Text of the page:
Being a students’ society executive is one of the greatest opportunities for young leaders. There are very few opportunities in life where you get so much freedom to drive an entire organization and impact the lives of others with almost no valid work experience and relatively low consequences of failure. Even though it sometimes feels the world is about to collapse around you, it’s not. Memories are short in student politics and mistakes are just another part of the experience so long as you’re willing to learn from them. Your students’ society is, in essence, a giant sandbox, where you can build, create, test theories and grow as a leader, colleague, friend and person. The only failure is to not use it to your utmost advantage. Take risks and be ambitious. Build castles and knock them down. Do everything to learn anything you can. It may be years before your future employer gives you the freedom to shape an organization like you can right now with your students’ society. Take advantage of it!

I also remember the very clear sense of purpose that we had as an organization. Everything we did was driven by the desire to leave something better for the next generation of students: a stronger and more stable organization, more useful services, a better clubs eco-system and, yes, more and better parties. That sense of purpose can be somewhat elusive as you navigate through the early years of your career. It’s tough to go from feeling so driven, to exploring the unknowns of your ever-changing career. Rediscovering that same sense of purpose in your career is not an easy thing to do, nor does it come quickly. You have to re-prove your ability, make forward then back again, plan and change plans. You have to remember in the back of your mind that the same feeling of purpose is out there if you’re willing to do the hard work to find it. Some people find it earlier, some people find it later, and some never at all. But you have an advantage, because you already know what it feels like; you’re driven by that feeling every day. Soak that up. If you approach your career as the search for purpose, opportunities will unfold in some strange places you may have not previously thought to look. We’re always told to follow our passions and do what we love, but I advocate a slightly more broad approach. Do what gives you purpose. Remember how dedicated, driven and full of purpose you feel now with your students’ society, and then dedicate the rest of your life to finding that in every other aspect of your life. I couldn’t imagine a more rewarding life than that, and you’re already deeply in tune with the sole secret ingredient: the understanding, feeling and motivation of purpose.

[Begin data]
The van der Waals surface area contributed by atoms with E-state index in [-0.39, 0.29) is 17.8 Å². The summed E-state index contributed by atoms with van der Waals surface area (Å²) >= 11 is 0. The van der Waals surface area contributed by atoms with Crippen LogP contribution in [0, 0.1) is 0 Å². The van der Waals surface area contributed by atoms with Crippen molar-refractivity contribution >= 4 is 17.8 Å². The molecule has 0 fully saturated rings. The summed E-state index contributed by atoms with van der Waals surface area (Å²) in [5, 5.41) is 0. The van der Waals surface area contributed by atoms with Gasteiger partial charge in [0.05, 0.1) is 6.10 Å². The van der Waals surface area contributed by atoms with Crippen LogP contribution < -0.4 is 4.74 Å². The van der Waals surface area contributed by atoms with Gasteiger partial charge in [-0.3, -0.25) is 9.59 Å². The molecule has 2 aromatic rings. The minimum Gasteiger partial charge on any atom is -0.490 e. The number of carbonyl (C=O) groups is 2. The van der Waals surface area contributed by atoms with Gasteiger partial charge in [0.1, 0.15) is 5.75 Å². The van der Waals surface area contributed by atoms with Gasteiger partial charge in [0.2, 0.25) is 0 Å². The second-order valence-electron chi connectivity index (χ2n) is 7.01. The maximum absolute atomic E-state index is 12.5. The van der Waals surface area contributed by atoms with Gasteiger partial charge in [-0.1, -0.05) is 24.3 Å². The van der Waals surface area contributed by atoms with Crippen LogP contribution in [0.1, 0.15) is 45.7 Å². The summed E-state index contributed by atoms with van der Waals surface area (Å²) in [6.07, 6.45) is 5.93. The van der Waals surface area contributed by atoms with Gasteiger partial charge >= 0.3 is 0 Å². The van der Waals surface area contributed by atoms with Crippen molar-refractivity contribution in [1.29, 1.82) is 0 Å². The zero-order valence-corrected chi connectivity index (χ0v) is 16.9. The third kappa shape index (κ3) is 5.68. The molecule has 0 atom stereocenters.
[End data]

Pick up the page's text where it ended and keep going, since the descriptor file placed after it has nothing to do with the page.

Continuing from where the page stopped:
We know business people are always working to expand their networks! What’s the best way to get in touch?

You can find me on LinkedIn!